By Davalynn Spencer @davalynnspencer
I have never thought of Christmas as a time of gratitude for those who grieve.
However, I’ve had a closer look lately.
Long ago, the prophet Isaiah foretold that God would send One to bind up the brokenhearted and comfort those who mourned.
That doesn’t sound much like the messages we hear blaring from print and social media this time of year, yet it is a priceless promise.
Jesus was the One sent, the One Isaiah spoke of, and whether He arrived two thousand years ago in the spring, fall, or winter isn’t as important as the fact that He came. This is the season we celebrate His arrival – and we call it Christmas.
In recent months, many have lost loved ones, or know friends who have. This will be the first Christmas without that special person.
Those of us who walk around broken and bleeding on the inside need that One Isaiah spoke of to bind our wounds. The rest of us may want to gather those mourning friends into our home during the holiday season, but let’s first seek the Lord’s guidance in our invitations.
Everyone grieves differently, and some may not want to join a cheerful crowd of people they don’t know well. They may want to spend a quiet Christmas remembering.
There is nothing wrong with remembering and being away from the noise and clamor makes it easier. It’s one of the ways people grieve, and according to my pastor, grieving is one of the ways we show our love.
Holidays, by their very nature, often magnify the grief. When that is the case, we can still bring comfort. If an invitation to dinner or festivities is what your friend would enjoy, then by all means, extend it. Feeling included and loved is a boundless blessing.
But if they don’t want or need that, try a simple gift as a reminder that you are there for them and aware of their pain. It could be:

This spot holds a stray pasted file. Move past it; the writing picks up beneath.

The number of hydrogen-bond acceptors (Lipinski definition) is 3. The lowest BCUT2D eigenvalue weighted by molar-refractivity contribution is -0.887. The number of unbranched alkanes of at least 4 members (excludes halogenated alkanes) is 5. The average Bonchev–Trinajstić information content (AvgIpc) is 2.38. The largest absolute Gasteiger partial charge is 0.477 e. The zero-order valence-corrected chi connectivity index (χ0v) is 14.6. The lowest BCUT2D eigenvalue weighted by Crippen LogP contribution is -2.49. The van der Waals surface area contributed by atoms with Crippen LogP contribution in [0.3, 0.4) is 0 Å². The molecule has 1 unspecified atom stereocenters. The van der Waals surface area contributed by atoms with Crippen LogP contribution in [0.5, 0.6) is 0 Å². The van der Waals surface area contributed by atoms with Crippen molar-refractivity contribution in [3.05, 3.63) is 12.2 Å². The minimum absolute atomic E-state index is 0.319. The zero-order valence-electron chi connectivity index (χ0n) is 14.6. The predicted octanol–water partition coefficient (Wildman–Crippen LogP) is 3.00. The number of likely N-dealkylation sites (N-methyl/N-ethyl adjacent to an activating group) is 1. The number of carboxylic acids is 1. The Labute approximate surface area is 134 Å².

A small bag of cookies.
A hand-written letter or card.
A loaf of pumpkin or banana bread.
A wreath for their door (and the hanger).
Colorful handmade cards from your children.
A simple note sharing what you like about them.
A Christmas mug stuffed with packets of hot cocoa.
A sampling of what you enjoyed at your celebration feast,
enough to make two meals.
Mittens, gloves, or a scarf.
A hug, a carol, a prayer.
Too many people neglect prayer because they think it doesn’t do any good. What a tragic loss.
Prayer wraps a loved one’s heart in the richest of robes and lifts it to the Father’s attention. It also has a way of touching our own harried soul, for when we listen as well as speak, we place ourselves close enough to hear His whisper.
In your celebrations this year, look around and see who needs a simple gift, a tender touch, or a heartfelt prayer.
And may the Peace of Jesus and His radiant Joy permeate your own home this Christmas and beyond.
The Spirit of the Sovereign Lord is upon me because the Lord has
anointed me to preach good news to the poor. He has sent me to bind up the
brokenhearted, to proclaim freedom for the captives and release from darkness
for the prisoners, to proclaim the year of the Lord’s favor and the day of vengeance
of our God, to comfort all who mourn, and provide for those who grieve in
Zion—to bestow on them a crown of beauty instead of ashes, the oil of gladness
instead of mourning, and a garment of praise instead of a spirit of despair.
Wil considered the mysterious package for a moment, then offered it to Lena. “This is your Christmas gift. Now might not be the right time, but I didn’t see any other opportunity.”
She gently pulled free of him and immediately felt the loss, the absence of his warmth and strength, his silent promise of protection.
The crude wrapping bore evidence of a man’s attempt, quite unlike the wonderfully crafted cookie cutter he had made. She loosed the mercantile twine and unfolded the brown paper to reveal a delicate pair of embroidery scissors, decorated with tiny blossoms and perfect for snipping yarn.
Amazed once more by his keen perception of what was important to her, she pressed them against her heart. “Thank you.”
A dog barked.
Wil stiffened and looked over his shoulder.
Lena rose from her chair and went to the window. Daylight was fading, but she caught a figure crossing the field in front of the cabin.
The dog barked a second time.
And she knew. “It’s him.” ~Snow Angel
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